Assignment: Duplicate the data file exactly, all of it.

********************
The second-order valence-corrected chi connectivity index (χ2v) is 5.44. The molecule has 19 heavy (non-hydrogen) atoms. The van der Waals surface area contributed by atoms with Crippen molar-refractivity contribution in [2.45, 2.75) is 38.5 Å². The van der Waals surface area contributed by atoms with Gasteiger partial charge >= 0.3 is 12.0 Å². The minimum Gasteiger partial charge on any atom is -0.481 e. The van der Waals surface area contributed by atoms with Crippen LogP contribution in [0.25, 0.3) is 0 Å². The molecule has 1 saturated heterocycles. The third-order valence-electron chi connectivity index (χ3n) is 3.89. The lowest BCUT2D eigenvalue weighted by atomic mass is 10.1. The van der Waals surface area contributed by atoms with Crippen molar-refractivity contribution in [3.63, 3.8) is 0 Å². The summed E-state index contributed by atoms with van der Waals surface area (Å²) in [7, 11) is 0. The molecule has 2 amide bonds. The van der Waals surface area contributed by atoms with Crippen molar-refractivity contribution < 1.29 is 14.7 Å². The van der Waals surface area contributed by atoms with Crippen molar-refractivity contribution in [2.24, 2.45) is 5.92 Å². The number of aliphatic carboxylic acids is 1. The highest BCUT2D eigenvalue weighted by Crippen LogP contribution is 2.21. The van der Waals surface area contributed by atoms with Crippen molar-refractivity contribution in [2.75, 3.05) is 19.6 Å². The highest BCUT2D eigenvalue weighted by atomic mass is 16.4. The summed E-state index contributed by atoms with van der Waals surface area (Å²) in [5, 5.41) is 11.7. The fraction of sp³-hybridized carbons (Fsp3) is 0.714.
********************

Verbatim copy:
The second-order valence-corrected chi connectivity index (χ2v) is 5.44. The molecule has 19 heavy (non-hydrogen) atoms. The van der Waals surface area contributed by atoms with Crippen molar-refractivity contribution in [2.45, 2.75) is 38.5 Å². The van der Waals surface area contributed by atoms with Gasteiger partial charge >= 0.3 is 12.0 Å². The minimum Gasteiger partial charge on any atom is -0.481 e. The van der Waals surface area contributed by atoms with Crippen LogP contribution in [0.25, 0.3) is 0 Å². The molecule has 1 saturated heterocycles. The third-order valence-electron chi connectivity index (χ3n) is 3.89. The lowest BCUT2D eigenvalue weighted by atomic mass is 10.1. The van der Waals surface area contributed by atoms with Crippen molar-refractivity contribution in [3.63, 3.8) is 0 Å². The summed E-state index contributed by atoms with van der Waals surface area (Å²) in [7, 11) is 0. The molecule has 2 amide bonds. The van der Waals surface area contributed by atoms with Crippen molar-refractivity contribution < 1.29 is 14.7 Å². The van der Waals surface area contributed by atoms with Crippen molar-refractivity contribution in [2.24, 2.45) is 5.92 Å². The number of aliphatic carboxylic acids is 1. The highest BCUT2D eigenvalue weighted by Crippen LogP contribution is 2.21. The van der Waals surface area contributed by atoms with Crippen molar-refractivity contribution in [2.75, 3.05) is 19.6 Å². The highest BCUT2D eigenvalue weighted by atomic mass is 16.4. The summed E-state index contributed by atoms with van der Waals surface area (Å²) in [5, 5.41) is 11.7. The fraction of sp³-hybridized carbons (Fsp3) is 0.714.